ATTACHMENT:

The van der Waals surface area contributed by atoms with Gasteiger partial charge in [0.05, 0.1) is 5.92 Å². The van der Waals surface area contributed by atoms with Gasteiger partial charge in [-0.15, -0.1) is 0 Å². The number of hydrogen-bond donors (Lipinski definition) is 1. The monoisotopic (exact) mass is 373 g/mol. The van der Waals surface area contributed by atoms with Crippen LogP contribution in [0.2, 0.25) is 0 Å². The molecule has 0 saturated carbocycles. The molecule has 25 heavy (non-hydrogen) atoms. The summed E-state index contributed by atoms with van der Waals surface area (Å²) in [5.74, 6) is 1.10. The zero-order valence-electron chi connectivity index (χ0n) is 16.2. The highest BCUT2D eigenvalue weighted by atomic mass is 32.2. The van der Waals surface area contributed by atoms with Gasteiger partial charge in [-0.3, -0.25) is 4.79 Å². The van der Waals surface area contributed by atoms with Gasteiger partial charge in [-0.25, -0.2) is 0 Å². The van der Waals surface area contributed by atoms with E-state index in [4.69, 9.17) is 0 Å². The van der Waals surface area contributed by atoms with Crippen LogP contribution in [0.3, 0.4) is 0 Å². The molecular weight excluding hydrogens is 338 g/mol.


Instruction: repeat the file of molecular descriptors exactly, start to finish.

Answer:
The van der Waals surface area contributed by atoms with Gasteiger partial charge in [0.05, 0.1) is 5.92 Å². The van der Waals surface area contributed by atoms with Gasteiger partial charge in [-0.15, -0.1) is 0 Å². The number of hydrogen-bond donors (Lipinski definition) is 1. The monoisotopic (exact) mass is 373 g/mol. The van der Waals surface area contributed by atoms with Crippen LogP contribution in [0.2, 0.25) is 0 Å². The molecule has 0 saturated carbocycles. The molecule has 25 heavy (non-hydrogen) atoms. The summed E-state index contributed by atoms with van der Waals surface area (Å²) in [5.74, 6) is 1.10. The zero-order valence-electron chi connectivity index (χ0n) is 16.2. The highest BCUT2D eigenvalue weighted by atomic mass is 32.2. The van der Waals surface area contributed by atoms with Gasteiger partial charge in [-0.3, -0.25) is 4.79 Å². The van der Waals surface area contributed by atoms with Gasteiger partial charge in [-0.25, -0.2) is 0 Å². The van der Waals surface area contributed by atoms with E-state index in [4.69, 9.17) is 0 Å². The van der Waals surface area contributed by atoms with Crippen LogP contribution in [0.3, 0.4) is 0 Å². The molecular weight excluding hydrogens is 338 g/mol.